Smart Hong Kong City Development SeriesCUHK Faculty of Engineering Develops Landslide Detection SystemBoosting Slope Safety for Hong Kong
A smart landslide detection system developed by a research team led by Professor Cheng Chun-hung, Associate Professor of the Department of Systems Engineering and Engineering Management at The Chinese University of Hong Kong (CUHK), was recognised as one of the latest application-oriented researches that ‘save citizens’ lives’ and has recently won a silver award under the category of Smart Living (Smart Home) of the HKICT Awards 2018.
Mountainous terrain covers 60% of the land area of Hong Kong, and landslides may happen under conditions of continuous rainfall. If early signs of debris flow are not detected, it might cause casualties and losses. Professor Cheng Chun-hung and his team have successfully developed a smart landslide detection system to monitor real-time terrain conditions and transmit wireless data to the mobile devices of duty staff, using low-cost and low-energy sensing devices. Last year, in collaboration with the Geotechnical Engineering Office under the Civil Engineering and Development Department (CEDD), CUHK conducted experiments in Sham Tseng where landslides had occurred. The system performed steadily under bad weather conditions during the experiment, demonstrating its ability to immediately notice any landslide activity on hillside near residential areas.
CEDD has implemented risk mitigation works for 30 natural hillside catchments per year since 2010, and thus far there have been over 200 debris-resisting barriers well built in the forms of rigid concrete barriers and flexible wire-mesh fence barriers. However, the diverse and remote locations of the different barriers and the variations in weather conditions impose practical difficulties for performing onsite checks for any accumulation of debris from natural landscape erosion.
In view of this, CEDD joined hands with CUHK Department of Systems Engineering and Engineering Management to design a landslide detection system mounted on debris-resistant barriers to monitor and give notice of any landslide activity. The system was piloted on the hillsides of Sham Tseng in November 2016. The pilot system, with sensing devices and system components, has been installed on 4 out of 19 debris-resistant barriers there. The sensing devices are designed to detect any impact when landslide debris hits the barrier wall, measure the debris accumulation level inside the barrier, and detect any inclination of the wire-mesh fence. In addition, there are infrared night vision cameras to provide a 24-hour visual context for landslide situation assessment. The authorities concerned can then be alerted at all times to any landslide activities in remote hillsides via the Landslide Detection System (LDS) mobile app in both iOS and Android platforms. Most importantly, it helps proactively provide timely data, especially under extreme weather conditions, to assess any landslide situation close to residential areas.
The hilly terrain and large spacing have made generating the power supply and communicating with wireless networks the two biggest challenges to developing the landslide detection system. On one hand, the team adopts low-voltage sensors, camera electronic components, and low-power consumption electronic components that are commonly available, low-cost and energy-efficient. The battery supply for the system can last for three years, which, in turn, saves much maintenance and consumption cost. On the other hand, the team wisely explores the use of solar panels for a steady electricity storage and supply. Under normal circumstances, the system can continuously operate for 15 days, with sufficient solar supply.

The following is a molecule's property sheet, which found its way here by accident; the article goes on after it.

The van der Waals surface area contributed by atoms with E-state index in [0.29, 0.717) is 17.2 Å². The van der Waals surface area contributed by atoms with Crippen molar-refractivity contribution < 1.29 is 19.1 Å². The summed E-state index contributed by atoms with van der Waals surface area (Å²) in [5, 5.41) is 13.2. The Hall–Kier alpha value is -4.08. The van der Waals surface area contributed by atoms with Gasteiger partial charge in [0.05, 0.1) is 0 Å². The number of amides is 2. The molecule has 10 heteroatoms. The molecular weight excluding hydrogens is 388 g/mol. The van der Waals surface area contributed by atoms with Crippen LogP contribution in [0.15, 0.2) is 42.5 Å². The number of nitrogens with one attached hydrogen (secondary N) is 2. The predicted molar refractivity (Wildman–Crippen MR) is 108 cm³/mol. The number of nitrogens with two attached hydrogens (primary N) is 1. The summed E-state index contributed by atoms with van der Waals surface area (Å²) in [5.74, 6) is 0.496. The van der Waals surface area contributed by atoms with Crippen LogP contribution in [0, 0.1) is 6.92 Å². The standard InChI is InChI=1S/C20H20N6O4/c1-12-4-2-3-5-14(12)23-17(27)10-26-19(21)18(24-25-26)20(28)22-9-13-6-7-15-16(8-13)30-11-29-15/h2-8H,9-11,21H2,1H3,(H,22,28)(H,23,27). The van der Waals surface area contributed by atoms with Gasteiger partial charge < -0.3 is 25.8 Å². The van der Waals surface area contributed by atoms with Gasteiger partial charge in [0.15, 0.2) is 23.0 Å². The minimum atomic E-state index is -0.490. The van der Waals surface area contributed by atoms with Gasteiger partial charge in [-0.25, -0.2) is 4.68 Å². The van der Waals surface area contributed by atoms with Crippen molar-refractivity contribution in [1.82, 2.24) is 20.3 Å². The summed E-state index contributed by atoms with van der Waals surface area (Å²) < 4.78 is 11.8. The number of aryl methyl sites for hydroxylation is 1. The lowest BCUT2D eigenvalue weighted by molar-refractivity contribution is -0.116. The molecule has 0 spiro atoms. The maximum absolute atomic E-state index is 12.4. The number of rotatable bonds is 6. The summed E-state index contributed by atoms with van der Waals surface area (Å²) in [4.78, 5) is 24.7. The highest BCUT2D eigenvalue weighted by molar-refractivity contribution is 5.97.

Regarding the dispersed locations of barriers and other connection problem of the smarts system, the team turns to LoRa which is a reliable and low-energy wireless technology. The wireless communication has proved successful in transmitting complete data back to the base station in extreme weather conditions and hilly environments. The data received can also be sent via mobile to staff on duty.
Dr. Dorbin Ng says that the landslide detection system is not only flexible for deployment, but also very reasonable in terms of cost and energy consumption level. The communication and sensing performance during the typhoon signal number 8, or higher, remains satisfactory. The pilot scope has recently been extended to the hillside at Queen Mary Hospital in Island South. He hopes that the pilot system at the new barrier built on the hillside behind the hospital can provide more data for future large-scale deployment.
CUHK Engineering Series: Smart Hong Kong City Development
CUHK is one of the pioneers in the research on artificial intelligence (AI) and deep learning. It has already received top awards in international challenges for face recognition and visual recognition. The CUHK Multimedia Laboratory was named as one of the pioneers in AI research. It is the only institution in Asia to receive this recognition, alongside the University of California, Berkeley, Massachusetts Institute of Technology, Stanford University and the University of Oxford. Different research teams in the Departments of Information Engineering, Electronic Engineering, Systems Engineering and Engineering Management, and Computer Science and Engineering at the Faculty of Engineering are also dedicated to the application of AI and deep learning in various areas, such as smart living, smart mobility and smart environment, in order to build Hong Kong into a world class smart city. In the future, the Faculty will launch more innovative projects that make use of AI to improve the quality of human life and share it with the public through the ‘Smart Hong Kong City Development’ Series.